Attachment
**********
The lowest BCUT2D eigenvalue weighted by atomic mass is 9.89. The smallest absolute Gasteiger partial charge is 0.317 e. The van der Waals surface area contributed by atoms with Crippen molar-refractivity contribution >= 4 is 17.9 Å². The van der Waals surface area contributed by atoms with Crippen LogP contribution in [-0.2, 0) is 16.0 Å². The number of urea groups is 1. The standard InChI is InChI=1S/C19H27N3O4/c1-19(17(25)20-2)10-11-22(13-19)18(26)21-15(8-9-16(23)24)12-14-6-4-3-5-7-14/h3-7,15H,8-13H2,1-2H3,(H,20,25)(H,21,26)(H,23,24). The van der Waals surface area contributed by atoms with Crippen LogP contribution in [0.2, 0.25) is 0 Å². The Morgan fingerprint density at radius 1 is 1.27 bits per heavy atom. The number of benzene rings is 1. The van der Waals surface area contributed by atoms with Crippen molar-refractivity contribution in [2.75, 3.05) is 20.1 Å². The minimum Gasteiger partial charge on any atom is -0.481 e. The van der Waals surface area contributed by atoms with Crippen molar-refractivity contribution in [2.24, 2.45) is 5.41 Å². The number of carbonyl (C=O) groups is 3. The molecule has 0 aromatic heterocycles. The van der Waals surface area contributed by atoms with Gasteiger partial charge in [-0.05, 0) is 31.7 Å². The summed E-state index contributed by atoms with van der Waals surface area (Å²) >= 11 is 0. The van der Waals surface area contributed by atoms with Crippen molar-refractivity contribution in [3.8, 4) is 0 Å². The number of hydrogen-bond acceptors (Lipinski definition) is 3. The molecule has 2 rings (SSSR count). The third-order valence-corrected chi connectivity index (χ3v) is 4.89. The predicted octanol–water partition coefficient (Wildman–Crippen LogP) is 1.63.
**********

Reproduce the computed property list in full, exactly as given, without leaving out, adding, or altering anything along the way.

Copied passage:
The lowest BCUT2D eigenvalue weighted by atomic mass is 9.89. The smallest absolute Gasteiger partial charge is 0.317 e. The van der Waals surface area contributed by atoms with Crippen molar-refractivity contribution >= 4 is 17.9 Å². The van der Waals surface area contributed by atoms with Crippen LogP contribution in [-0.2, 0) is 16.0 Å². The number of urea groups is 1. The standard InChI is InChI=1S/C19H27N3O4/c1-19(17(25)20-2)10-11-22(13-19)18(26)21-15(8-9-16(23)24)12-14-6-4-3-5-7-14/h3-7,15H,8-13H2,1-2H3,(H,20,25)(H,21,26)(H,23,24). The van der Waals surface area contributed by atoms with Crippen LogP contribution in [0.2, 0.25) is 0 Å². The Morgan fingerprint density at radius 1 is 1.27 bits per heavy atom. The number of benzene rings is 1. The van der Waals surface area contributed by atoms with Crippen molar-refractivity contribution in [2.75, 3.05) is 20.1 Å². The minimum Gasteiger partial charge on any atom is -0.481 e. The van der Waals surface area contributed by atoms with Crippen molar-refractivity contribution in [2.24, 2.45) is 5.41 Å². The number of carbonyl (C=O) groups is 3. The molecule has 0 aromatic heterocycles. The van der Waals surface area contributed by atoms with Gasteiger partial charge in [-0.05, 0) is 31.7 Å². The summed E-state index contributed by atoms with van der Waals surface area (Å²) >= 11 is 0. The van der Waals surface area contributed by atoms with Crippen molar-refractivity contribution in [3.8, 4) is 0 Å². The number of hydrogen-bond acceptors (Lipinski definition) is 3. The molecule has 2 rings (SSSR count). The third-order valence-corrected chi connectivity index (χ3v) is 4.89. The predicted octanol–water partition coefficient (Wildman–Crippen LogP) is 1.63.